At dinner with his friend Ronnie, he meets Ronnie’s sister-in-law, Tiffany Maxwell, a widow who had just recently lost her job. Pat and Tiffany develop an odd friendship through their shared neuroses, and he sees an opportunity to communicate with Nikki through her. Tiffany offers to deliver a letter to Nikki if, in return, he will be her partner in an upcoming dance competition. He reluctantly agrees and the two begin a rigorous practice regimen over the following weeks. Pat believes the competition will be a good way to show Nikki he has changed and become a better man. Tiffany gives Pat a typed reply from Nikki, in which she cautiously hints there may be a chance for a reconciliation between them.

“Dinner at Ronnie’s”

Why I chose it: Alright, so I tried to watch a screener of this back when the movie was up for all the Oscar’s and could not get through it, not because it wasn’t good, but because the character of Pat was too close to that of my late husband, and it was incredibly painful to watch. I was ready to watch a different movie that was next on my Netflix queue this week, and when I turned on Netflix I was served up an AD for this one and thought, okay, I can do this, this time I’m going to finish it.

My thoughts in three sentencesStill so incredibly painful to watch in so many ways, some in how Pat is, some in the things he says (most especially his fixation on Nikki), and also the ending, which hurt a lot to see, the ending I would have liked to see my late husband find instead of the ending he made happen to himself. The acting is tremendous, especially Bradley Cooper, Robert DeNiro and Jennifer Lawrence, and the music, too, really made moments and scenes come to life even more. It is a very honest and realistic portrayal of families and illness and recoveries and hope, and I’m glad I made it through, though I don’t know I could ever do it again.


Best: I loved Tiffany and all her complexities, her unapologetic self, her bluntness, her strengths and her weaknesses. I could relate to a lot of things she said, especially about giving to others, and about opening up and being judged for it. This was my favorite role that Jennifer Lawrence has played. I love what she brought to, and out of Pat, and what she demanded for her life and self, her tenacity, and the way she loved even after so much pain and loss. She embodied hope to me.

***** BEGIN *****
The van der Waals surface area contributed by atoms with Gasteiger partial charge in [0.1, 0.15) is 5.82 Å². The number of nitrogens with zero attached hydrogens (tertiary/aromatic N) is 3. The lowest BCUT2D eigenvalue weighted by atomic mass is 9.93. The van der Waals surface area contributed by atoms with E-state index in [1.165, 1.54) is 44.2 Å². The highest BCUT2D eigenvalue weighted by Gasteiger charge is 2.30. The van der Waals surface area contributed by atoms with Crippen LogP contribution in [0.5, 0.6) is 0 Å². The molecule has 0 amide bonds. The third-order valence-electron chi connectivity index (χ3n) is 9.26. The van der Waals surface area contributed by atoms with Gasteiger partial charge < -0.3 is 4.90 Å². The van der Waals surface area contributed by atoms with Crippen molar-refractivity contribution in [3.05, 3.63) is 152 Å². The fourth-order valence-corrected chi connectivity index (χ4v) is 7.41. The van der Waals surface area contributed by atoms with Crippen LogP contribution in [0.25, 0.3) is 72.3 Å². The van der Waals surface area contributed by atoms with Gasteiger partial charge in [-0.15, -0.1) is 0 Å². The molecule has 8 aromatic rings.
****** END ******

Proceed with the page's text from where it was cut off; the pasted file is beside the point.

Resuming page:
Worst: Dr. Patel. I thought he was a terrible therapist, especially when he insinuated that Nikki would want to see Pat acting in certain ways which encouraged his delusions and fixations on her, and winning her back. It was really irresponsible in my opinion, as was his presence in Pat’s family home after the fight at the game. I wanted better for Pat than what this therapist was offering.

Rating (out of 5): 4

“The dance”


The Curious Dr. Humpp and Cactus Flower :: His and Hers Drive-In Feature (1969)


The Curious Dr. Humpp and Cactus Flower :: His and Hers Drive-In Feature (1969)

Back to the Drive-In, and back to what seems like our signature genres, though in my defense I tried for a return to the “haunted house” movie genre, but the movie I was after we couldn’t track down. So, instead, I chose a story about a bachelor dentist who has convinced his much younger girlfriend that he is married in order to maintain his bachelor status, only to decide he wants to marry her after all, trapping him in a web of lies fitting of farcical comedy stage plays.

Charles dug deep into the realm of bad Sci-Fi/horror and came back with what is now the worst film I have ever sat through. It was a dubbed (though there was such little dialogue that it hardly mattered) sexploitation story about a failed experiment turned mad scientist whose obsession is sexual domination of the world, and who also seems to be healed by being a total creeper voyeur while various sex acts take place in his “laboratory“. This is no Masters of Sex, let me tell you. No, it is a movie so painfully bad that you will be wishing for your 87 minutes back and wondering where on earth does my husband find these movies.

Our first film (Charles’ choice) is The Curious Dr. Humpp, an dubbed Argentine film that plays out like a cut together porno with bad Halloween masks and a flimsy plot that is hard to locate. There was no trailer available.


The Curious Dr. Humpp (1969)

Our second film (Laura’s choice) is Cactus Flower, a story about a lie that takes on a life of it’s own, and also leads to love connections between unexpected people. It is a comedy that starts out with a suicide attempt, which really doesn’t seem all that funny at all. It also features a night club that seems to only play a psychedelic, instrumental remix of The Monkees I’m a Believer, and is popular enough to always be entertaining the entire cast (oh the coincidences!).

Cactus Flower (1969)


Brief history: